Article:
Viewing aquarium displays may not only improve your mood but also the exposure may cause a reduction in blood pressure and heart rate, according to a new research.
"Fish tanks and displays are often associated with attempts at calming patients in doctors' surgeries and dental waiting rooms," said lead researcher Deborah Cracknell from National Marine Aquarium in Britain.
"This study has, for the first time, provided robust evidence that 'doses' of exposure to underwater settings could actually have a positive impact on people's wellbeing," noted Cracknell.
The participants were present in an exhibit by National Marine Aquarium, precisely the same setting as fish numbers gradually increased. The mood, heart rate and blood pressure of study participants was assessed by the researchers.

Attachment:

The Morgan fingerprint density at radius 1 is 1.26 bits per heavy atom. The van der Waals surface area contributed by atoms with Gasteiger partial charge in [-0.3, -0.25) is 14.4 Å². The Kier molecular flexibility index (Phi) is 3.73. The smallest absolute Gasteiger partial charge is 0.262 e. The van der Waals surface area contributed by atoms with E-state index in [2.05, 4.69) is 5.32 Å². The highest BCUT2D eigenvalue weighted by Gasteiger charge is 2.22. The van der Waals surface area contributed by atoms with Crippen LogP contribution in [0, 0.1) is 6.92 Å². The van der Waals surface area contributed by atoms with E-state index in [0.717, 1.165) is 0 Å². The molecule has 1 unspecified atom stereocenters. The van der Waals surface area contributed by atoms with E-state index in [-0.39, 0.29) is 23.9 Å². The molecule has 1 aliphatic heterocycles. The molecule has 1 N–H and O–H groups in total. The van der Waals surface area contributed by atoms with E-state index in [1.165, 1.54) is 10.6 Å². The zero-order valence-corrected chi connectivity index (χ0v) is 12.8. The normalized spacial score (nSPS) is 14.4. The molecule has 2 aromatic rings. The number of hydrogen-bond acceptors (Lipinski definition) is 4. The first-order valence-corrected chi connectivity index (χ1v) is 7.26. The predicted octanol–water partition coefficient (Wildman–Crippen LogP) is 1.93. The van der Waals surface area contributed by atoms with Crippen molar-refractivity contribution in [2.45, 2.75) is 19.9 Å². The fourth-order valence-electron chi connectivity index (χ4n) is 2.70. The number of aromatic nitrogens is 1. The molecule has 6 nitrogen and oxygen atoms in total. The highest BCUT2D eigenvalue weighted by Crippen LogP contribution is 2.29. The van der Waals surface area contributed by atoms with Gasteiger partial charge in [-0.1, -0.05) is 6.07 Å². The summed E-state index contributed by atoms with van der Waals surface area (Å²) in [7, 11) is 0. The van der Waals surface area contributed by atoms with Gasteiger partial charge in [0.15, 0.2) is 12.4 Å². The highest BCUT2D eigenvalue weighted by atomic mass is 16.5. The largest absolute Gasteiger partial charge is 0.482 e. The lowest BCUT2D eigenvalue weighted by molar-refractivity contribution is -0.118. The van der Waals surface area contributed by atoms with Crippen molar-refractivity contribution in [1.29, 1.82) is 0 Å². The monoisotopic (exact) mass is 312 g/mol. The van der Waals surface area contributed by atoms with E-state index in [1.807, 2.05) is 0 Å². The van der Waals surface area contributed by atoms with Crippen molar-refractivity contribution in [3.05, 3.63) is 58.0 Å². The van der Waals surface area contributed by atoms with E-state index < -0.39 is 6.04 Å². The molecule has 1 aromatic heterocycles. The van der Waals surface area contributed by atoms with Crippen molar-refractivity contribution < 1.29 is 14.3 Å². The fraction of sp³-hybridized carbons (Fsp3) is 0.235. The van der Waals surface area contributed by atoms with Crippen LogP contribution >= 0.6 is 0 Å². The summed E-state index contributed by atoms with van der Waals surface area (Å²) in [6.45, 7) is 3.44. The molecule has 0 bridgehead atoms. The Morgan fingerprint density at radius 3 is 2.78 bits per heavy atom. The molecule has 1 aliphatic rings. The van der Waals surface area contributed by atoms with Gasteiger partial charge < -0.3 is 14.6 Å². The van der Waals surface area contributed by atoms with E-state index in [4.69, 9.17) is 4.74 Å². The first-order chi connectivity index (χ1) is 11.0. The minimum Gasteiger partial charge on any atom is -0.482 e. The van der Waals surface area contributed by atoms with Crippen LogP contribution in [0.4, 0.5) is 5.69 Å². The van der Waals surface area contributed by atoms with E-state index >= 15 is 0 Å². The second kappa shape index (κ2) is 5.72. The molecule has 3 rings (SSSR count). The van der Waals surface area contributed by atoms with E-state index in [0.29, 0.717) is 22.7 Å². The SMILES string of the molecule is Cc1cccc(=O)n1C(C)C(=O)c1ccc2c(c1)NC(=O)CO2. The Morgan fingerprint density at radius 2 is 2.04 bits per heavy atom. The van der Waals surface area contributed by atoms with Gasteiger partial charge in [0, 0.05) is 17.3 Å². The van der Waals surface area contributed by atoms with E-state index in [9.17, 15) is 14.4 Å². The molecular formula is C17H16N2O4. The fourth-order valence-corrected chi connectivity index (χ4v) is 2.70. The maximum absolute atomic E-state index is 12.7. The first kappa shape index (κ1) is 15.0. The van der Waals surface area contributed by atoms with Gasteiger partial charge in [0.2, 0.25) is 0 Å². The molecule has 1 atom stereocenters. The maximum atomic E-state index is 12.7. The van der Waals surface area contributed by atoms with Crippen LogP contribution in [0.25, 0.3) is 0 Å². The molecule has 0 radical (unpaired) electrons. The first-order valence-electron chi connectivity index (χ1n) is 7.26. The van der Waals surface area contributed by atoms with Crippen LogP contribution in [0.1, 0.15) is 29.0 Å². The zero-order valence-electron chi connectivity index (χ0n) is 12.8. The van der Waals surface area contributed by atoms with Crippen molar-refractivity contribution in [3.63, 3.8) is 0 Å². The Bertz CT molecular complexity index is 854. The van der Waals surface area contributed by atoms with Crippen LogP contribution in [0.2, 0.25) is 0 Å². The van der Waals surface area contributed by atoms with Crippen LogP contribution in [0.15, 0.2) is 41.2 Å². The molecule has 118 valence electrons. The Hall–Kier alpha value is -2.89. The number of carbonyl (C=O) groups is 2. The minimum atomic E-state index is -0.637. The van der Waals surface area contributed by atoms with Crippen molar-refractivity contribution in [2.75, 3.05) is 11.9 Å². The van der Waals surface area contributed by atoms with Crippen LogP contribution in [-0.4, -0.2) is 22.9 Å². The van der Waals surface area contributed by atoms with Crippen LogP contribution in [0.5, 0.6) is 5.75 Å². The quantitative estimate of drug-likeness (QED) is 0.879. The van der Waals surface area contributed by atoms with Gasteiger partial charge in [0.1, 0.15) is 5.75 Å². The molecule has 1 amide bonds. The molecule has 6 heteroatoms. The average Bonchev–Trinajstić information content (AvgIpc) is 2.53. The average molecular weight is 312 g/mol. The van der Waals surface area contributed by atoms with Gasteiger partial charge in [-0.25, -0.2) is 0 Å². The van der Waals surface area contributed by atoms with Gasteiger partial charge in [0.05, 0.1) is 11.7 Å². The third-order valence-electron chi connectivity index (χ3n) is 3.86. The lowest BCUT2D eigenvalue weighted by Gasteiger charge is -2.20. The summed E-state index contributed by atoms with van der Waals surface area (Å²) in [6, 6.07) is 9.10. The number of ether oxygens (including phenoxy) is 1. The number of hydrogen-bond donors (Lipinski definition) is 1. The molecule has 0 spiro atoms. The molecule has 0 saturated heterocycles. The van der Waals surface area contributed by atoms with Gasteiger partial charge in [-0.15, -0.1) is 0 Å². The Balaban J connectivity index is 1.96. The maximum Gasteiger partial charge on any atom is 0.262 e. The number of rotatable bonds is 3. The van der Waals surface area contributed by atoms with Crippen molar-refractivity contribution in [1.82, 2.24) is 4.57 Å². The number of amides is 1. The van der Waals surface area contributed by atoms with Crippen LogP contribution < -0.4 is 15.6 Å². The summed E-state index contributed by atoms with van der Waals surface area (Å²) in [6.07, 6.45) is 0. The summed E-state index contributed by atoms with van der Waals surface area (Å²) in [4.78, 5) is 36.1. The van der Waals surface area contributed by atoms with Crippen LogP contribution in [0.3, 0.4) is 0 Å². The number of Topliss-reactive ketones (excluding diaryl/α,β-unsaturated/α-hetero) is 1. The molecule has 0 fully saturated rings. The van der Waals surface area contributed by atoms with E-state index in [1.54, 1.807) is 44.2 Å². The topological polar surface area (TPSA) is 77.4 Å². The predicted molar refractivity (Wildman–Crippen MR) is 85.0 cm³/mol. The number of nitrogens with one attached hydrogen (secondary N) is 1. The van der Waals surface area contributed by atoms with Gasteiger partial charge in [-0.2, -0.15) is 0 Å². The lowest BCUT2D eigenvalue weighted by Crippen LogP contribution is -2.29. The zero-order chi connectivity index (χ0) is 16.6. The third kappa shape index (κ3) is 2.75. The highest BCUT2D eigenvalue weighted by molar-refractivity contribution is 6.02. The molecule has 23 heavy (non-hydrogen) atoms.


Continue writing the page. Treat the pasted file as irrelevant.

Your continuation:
The results showed that higher number of fish helped to hold people's attention for longer time and improve their moods. "While large public aquariums typically focus on their educational mission, our study suggests they could offer a number of previously undiscovered benefits," said Sabine Pahl, associate professor in Psychology at Plymouth University in Britain.
"In times of higher work stress and crowded urban living, perhaps aquariums can step in and provide an oasis of calm and relaxation," Pahl noted. The study was published in the journal Environment and Behaviour